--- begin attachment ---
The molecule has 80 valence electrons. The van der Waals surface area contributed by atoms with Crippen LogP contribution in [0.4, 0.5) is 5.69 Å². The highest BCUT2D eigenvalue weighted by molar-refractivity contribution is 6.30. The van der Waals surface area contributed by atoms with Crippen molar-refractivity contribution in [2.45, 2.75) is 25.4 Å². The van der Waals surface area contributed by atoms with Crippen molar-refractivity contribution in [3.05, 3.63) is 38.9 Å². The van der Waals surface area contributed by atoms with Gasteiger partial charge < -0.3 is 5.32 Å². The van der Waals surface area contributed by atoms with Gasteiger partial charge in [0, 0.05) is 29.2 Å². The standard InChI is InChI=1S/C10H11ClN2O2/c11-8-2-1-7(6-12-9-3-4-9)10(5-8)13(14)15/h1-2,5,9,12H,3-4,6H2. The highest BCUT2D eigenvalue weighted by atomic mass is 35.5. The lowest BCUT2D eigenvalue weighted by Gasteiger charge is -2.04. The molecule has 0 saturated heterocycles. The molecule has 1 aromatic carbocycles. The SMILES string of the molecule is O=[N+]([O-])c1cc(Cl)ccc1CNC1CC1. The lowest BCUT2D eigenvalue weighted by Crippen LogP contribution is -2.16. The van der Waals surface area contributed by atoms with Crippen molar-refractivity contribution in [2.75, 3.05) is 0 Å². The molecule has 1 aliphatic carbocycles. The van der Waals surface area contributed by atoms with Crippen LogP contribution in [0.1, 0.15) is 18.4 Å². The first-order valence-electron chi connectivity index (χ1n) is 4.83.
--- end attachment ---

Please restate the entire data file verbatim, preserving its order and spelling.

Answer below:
The molecule has 80 valence electrons. The van der Waals surface area contributed by atoms with Crippen LogP contribution in [0.4, 0.5) is 5.69 Å². The highest BCUT2D eigenvalue weighted by molar-refractivity contribution is 6.30. The van der Waals surface area contributed by atoms with Crippen molar-refractivity contribution in [2.45, 2.75) is 25.4 Å². The van der Waals surface area contributed by atoms with Crippen molar-refractivity contribution in [3.05, 3.63) is 38.9 Å². The van der Waals surface area contributed by atoms with Gasteiger partial charge < -0.3 is 5.32 Å². The van der Waals surface area contributed by atoms with Gasteiger partial charge in [0, 0.05) is 29.2 Å². The standard InChI is InChI=1S/C10H11ClN2O2/c11-8-2-1-7(6-12-9-3-4-9)10(5-8)13(14)15/h1-2,5,9,12H,3-4,6H2. The highest BCUT2D eigenvalue weighted by atomic mass is 35.5. The lowest BCUT2D eigenvalue weighted by Gasteiger charge is -2.04. The molecule has 0 saturated heterocycles. The molecule has 1 aromatic carbocycles. The SMILES string of the molecule is O=[N+]([O-])c1cc(Cl)ccc1CNC1CC1. The lowest BCUT2D eigenvalue weighted by Crippen LogP contribution is -2.16. The van der Waals surface area contributed by atoms with Crippen molar-refractivity contribution in [2.75, 3.05) is 0 Å². The molecule has 1 aliphatic carbocycles. The van der Waals surface area contributed by atoms with Crippen LogP contribution in [0.1, 0.15) is 18.4 Å². The first-order valence-electron chi connectivity index (χ1n) is 4.83.